Photography: From Freud to F-Stops
When Neil Staples, Associate Professor of Photography at Virginia Intermont College, saw the magic of the photographic process for the first time, it changed his life.
"I was a psychology major in college, absolutely convinced from an early age that was the direction my life would take," he says. "For the last semester of my senior year, after I had already been accepted at grad school, I decided to take it easy for a change. Since I had all the credits in psych I needed, I signed up for photography class, just for fun."
That fun put an end to graduate school.
"From the moment I put that first exposed piece of photo paper in the tray of chemistry and watched the image magically appear, I was hooked," he says.
The magic transformed Staples into a photographer with a long and varied career.
He never made it to graduate school for psychology, a decision, he says, his parents never got over. Instead he enrolled in a two-year technical photography program and later received a master's degree from Barry University in Miami, Fla.
Staples ran a commercial photo studio, which supported him for 20 years. In 2001, he joined the faculty at VI, specializing primarily in studio lighting and non-silver processes.
"I am lucky enough to teach in a great photo program, hoping I might change a life or two myself," he says. "And yes, even with a digital camera, when it all comes together just right, it still seems like magic."
Looking At Life Through Oils and Bluegrass
"When you are reared in an art-appreciating family, and your father and many of his relatives are painters, it may seem strange to say that art changed your life," says Sam Morrow, Assistant Professor of Art at Virginia Intermont College. "But changing your life doesn't have to mean a new career or a new life direction -- it can be how you look at life. And what is art but a way to look at the world and interpret it through the filters of your mind's eye and translate it into your chosen medium?"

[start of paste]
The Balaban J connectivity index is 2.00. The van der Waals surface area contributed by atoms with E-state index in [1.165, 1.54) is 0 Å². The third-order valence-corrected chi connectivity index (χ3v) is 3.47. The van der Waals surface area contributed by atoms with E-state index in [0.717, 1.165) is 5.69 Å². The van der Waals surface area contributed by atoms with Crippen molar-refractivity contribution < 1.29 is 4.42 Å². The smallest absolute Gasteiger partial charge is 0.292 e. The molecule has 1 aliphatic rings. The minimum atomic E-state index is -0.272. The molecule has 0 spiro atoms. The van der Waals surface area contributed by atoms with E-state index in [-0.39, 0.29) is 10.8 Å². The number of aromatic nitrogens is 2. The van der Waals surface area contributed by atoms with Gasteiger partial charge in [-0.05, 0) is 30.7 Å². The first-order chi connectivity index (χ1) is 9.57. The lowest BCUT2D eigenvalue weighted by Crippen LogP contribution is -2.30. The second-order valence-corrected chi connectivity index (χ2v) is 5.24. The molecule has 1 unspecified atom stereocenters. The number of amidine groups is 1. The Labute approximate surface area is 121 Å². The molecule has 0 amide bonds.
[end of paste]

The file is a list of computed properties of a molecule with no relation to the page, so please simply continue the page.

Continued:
In Morrow's case, that medium is oil paint. He says, "I can't remember when I first became interested in art, though I always thought in visual terms and seemed to have an innate understanding of how to translate things into the visual medium."
He remembers the first time his father took him to a museum, the National Gallery in London, his home town: "I can recall the mystery and strangeness of the medieval paintings. Art should be strange, if it's any good. I took my wife and 8-year-old son to the Louvre in Paris last summer, and my son remarked on how "scary' many of the paintings were. I hope this will stay with him as an early impression, as it did me."
Morrow feels that it must run in the blood. "Visual appreciation can be taught, but to a large extent, I think you're born with it."
His other artistic endeavor is his musical career. A former electric guitar player in punk bands in London, he switched to the banjo and bluegrass. In fact, bluegrass is one of the things that attracted him to Bristol, Tenn./Va., the Birthplace of Country Music.